What happens after your offer on a house has been accepted?

It’s finally happened! After all the stress and time which has gone into searching for your next home you’ve finally found your perfect home, placed your offer and it’s been accepted! As exciting as this is, it can leave you with yet more questions, what happens next? What do you have to do? When will everything happen? All of these might be unclear to you, especially if this is your first time, but don’t worry, we have you covered!


Secure a Mortgage

Mortimers Mortgage Adviser

Most buyers will be reliant upon using a mortgage to secure their purchase. If you have reached the stage of having an offer accepted on a house, then you will have already been through the process of applying for a mortgage and will have been offered an Agreement in Principle, or AIP. (Sometimes referred to as a Decision in Principle or a Mortgage Certificate). This is a document that states that based on the information you have provided them, they would be happy to consider offering you a mortgage.

Your next step is to go back to your lender, or mortgage broker and explain you have now had your offer accepted – there will be some paperwork for you to complete and sign off, and you will need to send them various documents such as proof of earnings, photo ID and proof of address.

Talk to our dedicated team of Mortgage Advisers here.

Arrange a Surveyor Report


Your lender will then arrange for a valuation to be carried out on the property you are buying. A qualified surveyor will visit the property and carry out a basic inspection, in order to satisfy your lender that the amount you are borrowing is reasonable, and that the property is free from any serious defects.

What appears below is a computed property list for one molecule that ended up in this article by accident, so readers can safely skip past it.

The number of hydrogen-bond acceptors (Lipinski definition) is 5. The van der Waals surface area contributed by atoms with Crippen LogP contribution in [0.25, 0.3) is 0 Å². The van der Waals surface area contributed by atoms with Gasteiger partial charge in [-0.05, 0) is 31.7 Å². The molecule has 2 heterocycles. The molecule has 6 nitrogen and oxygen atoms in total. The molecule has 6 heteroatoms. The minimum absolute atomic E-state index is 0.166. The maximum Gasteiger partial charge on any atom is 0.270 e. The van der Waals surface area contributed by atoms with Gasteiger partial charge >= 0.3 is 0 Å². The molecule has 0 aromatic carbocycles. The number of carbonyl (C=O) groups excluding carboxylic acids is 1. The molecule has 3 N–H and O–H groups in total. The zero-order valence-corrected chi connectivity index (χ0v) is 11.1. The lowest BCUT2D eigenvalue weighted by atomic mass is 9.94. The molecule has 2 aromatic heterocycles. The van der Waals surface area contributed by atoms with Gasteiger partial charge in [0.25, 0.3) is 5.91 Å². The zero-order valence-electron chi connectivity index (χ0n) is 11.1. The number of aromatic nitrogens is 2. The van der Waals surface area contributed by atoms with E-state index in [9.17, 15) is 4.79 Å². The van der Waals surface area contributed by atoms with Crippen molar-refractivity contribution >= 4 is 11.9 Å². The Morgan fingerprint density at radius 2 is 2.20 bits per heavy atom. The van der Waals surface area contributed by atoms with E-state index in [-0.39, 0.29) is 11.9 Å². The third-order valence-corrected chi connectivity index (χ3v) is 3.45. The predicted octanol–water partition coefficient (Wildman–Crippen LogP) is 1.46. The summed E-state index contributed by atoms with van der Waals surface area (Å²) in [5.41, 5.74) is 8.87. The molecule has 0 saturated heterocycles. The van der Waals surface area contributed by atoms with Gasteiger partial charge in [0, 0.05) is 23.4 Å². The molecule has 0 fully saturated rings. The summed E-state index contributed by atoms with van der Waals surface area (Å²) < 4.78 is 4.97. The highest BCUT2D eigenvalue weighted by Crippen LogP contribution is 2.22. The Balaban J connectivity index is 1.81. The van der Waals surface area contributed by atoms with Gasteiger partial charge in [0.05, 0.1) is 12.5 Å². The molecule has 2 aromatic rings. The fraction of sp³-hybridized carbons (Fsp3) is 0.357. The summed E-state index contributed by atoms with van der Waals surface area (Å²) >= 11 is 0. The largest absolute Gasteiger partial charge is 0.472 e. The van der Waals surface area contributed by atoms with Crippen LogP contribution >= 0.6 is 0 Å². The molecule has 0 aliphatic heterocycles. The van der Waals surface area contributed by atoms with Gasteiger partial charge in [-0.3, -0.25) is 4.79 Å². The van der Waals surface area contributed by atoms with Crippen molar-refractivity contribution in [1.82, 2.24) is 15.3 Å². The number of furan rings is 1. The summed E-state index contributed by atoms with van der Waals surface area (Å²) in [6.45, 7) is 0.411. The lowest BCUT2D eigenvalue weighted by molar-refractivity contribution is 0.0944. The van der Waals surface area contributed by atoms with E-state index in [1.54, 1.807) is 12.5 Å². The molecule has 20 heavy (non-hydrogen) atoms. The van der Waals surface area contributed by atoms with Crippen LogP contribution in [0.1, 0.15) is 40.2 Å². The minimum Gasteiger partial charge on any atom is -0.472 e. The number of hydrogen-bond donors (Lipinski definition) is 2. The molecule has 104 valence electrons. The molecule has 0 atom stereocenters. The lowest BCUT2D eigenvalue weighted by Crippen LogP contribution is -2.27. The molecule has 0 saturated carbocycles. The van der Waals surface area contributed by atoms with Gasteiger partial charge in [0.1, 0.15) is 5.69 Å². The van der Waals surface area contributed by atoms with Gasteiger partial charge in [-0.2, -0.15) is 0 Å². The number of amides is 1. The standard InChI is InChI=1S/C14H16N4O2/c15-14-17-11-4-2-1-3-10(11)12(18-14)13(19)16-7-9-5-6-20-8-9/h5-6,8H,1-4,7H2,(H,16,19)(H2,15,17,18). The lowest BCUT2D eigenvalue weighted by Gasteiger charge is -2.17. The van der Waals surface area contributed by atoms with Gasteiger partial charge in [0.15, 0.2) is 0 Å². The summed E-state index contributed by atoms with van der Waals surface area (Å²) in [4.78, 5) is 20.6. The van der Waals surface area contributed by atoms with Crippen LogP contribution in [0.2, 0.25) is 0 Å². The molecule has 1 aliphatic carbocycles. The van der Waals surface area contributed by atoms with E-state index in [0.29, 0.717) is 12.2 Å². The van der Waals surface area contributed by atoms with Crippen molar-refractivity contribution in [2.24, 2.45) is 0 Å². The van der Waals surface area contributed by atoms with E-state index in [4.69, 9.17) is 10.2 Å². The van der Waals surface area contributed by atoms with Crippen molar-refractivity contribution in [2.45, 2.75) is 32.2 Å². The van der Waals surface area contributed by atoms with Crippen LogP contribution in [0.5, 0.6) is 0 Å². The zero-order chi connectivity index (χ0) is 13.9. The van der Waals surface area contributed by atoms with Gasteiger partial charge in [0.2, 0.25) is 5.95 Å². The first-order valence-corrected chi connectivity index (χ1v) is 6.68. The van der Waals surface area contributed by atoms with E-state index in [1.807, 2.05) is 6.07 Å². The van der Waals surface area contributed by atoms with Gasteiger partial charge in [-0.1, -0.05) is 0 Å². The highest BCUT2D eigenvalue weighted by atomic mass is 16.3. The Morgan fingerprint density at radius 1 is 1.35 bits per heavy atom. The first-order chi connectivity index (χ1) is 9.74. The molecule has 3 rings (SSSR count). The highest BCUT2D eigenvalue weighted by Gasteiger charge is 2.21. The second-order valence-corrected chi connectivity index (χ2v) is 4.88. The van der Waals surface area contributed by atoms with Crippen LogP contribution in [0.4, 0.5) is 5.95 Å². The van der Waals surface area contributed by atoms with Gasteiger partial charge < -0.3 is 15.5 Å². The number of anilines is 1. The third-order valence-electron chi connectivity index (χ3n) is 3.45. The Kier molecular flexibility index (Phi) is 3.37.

At this stage you have the option to have a more in-depth survey carried out. There are a few different levels of survey which vary on how in-depth they go, but the vast majority of people will choose what is called a Home Buyers Report. This is a relatively thorough report on the property, often about 30 pages long, and will advise you of any problems with the property or areas which could become a problem over the next few years. These cost around £400-£500 but can become more expensive the bigger the property is, and you’ll hear the results around a week after the inspection was carried out.

Once your lender has sent a surveyor to the property, they will hopefully give you a big thumbs up and tell you they are happy to approve your mortgage! But sometimes, it’s not so straight forward… They could tell you that the property has some issues that need fixing before offering you the mortgage, or they could “down value” the property which means they don’t feel it is worth what you are paying for it, and won’t lend you as much as initially planned. In this scenario, the estate agent will negotiate between you and the seller to work out a way forward. Don’t panic if this happens! It is not unusual, and estate agents deal with this on a daily basis and will advise you of your options.

Instruct a Conveyancing Solicitor

Regardless of whether you are a cash buyer or using a mortgage, you will need to instruct a solicitor to act on your behalf. Your solicitor will transfer a property from one person to another – this process is often referred to as the conveyancing process. There are a vast amount of checks your solicitor will make, but ultimately, it is their job to ensure the house you are buying is legally sound, and that you will not encounter any problems in living there, or selling the property in the future. You will be expected to complete some paperwork for them and provide proof of ID for them to act for you.

Your solicitor will liaise with the seller’s solicitor whilst carrying out these enquiries, and eventually reach a point where they are satisfied for you to purchase the house. On average, it will take around 12 weeks to reach this point, but this is where it gets really exciting! The solicitors will “exchange contracts” where you are legally bound to purchase the property and a “completion date” is agreed. This is the date you move into your home!

Speak to our conveyancing team here